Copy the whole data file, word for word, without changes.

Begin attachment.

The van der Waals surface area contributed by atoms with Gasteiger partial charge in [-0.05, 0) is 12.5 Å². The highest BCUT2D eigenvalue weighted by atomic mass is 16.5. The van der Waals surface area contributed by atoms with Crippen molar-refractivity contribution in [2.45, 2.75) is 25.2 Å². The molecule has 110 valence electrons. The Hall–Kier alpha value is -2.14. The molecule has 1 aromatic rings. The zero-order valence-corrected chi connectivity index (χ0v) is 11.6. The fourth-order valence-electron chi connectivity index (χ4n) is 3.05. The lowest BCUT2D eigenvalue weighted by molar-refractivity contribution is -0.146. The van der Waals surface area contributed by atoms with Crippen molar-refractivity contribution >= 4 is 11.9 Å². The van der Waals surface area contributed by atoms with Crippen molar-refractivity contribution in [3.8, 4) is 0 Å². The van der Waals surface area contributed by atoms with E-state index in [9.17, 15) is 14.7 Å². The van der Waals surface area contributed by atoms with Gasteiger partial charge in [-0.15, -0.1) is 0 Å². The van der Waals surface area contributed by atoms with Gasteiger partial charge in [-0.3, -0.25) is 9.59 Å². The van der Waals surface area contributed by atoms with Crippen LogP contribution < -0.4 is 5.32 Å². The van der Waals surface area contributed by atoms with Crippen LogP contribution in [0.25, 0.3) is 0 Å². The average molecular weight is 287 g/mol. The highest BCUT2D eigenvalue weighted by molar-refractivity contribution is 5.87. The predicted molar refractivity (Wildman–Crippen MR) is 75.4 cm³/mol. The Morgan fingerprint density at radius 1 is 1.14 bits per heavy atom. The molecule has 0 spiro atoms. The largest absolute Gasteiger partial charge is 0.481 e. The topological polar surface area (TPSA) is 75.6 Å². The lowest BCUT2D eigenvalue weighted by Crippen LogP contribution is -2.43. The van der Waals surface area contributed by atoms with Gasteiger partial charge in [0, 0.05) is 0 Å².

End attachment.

The van der Waals surface area contributed by atoms with Gasteiger partial charge in [-0.05, 0) is 12.5 Å². The highest BCUT2D eigenvalue weighted by atomic mass is 16.5. The van der Waals surface area contributed by atoms with Crippen molar-refractivity contribution in [2.45, 2.75) is 25.2 Å². The molecule has 110 valence electrons. The Hall–Kier alpha value is -2.14. The molecule has 1 aromatic rings. The zero-order valence-corrected chi connectivity index (χ0v) is 11.6. The fourth-order valence-electron chi connectivity index (χ4n) is 3.05. The lowest BCUT2D eigenvalue weighted by molar-refractivity contribution is -0.146. The van der Waals surface area contributed by atoms with Crippen molar-refractivity contribution >= 4 is 11.9 Å². The van der Waals surface area contributed by atoms with Crippen molar-refractivity contribution in [3.8, 4) is 0 Å². The van der Waals surface area contributed by atoms with E-state index in [9.17, 15) is 14.7 Å². The van der Waals surface area contributed by atoms with Gasteiger partial charge in [-0.15, -0.1) is 0 Å². The van der Waals surface area contributed by atoms with Gasteiger partial charge in [-0.3, -0.25) is 9.59 Å². The van der Waals surface area contributed by atoms with Crippen LogP contribution < -0.4 is 5.32 Å². The van der Waals surface area contributed by atoms with Crippen LogP contribution in [0.25, 0.3) is 0 Å². The average molecular weight is 287 g/mol. The highest BCUT2D eigenvalue weighted by molar-refractivity contribution is 5.87. The predicted molar refractivity (Wildman–Crippen MR) is 75.4 cm³/mol. The Morgan fingerprint density at radius 1 is 1.14 bits per heavy atom. The molecule has 0 spiro atoms. The largest absolute Gasteiger partial charge is 0.481 e. The topological polar surface area (TPSA) is 75.6 Å². The lowest BCUT2D eigenvalue weighted by Crippen LogP contribution is -2.43. The van der Waals surface area contributed by atoms with Gasteiger partial charge in [0, 0.05) is 0 Å².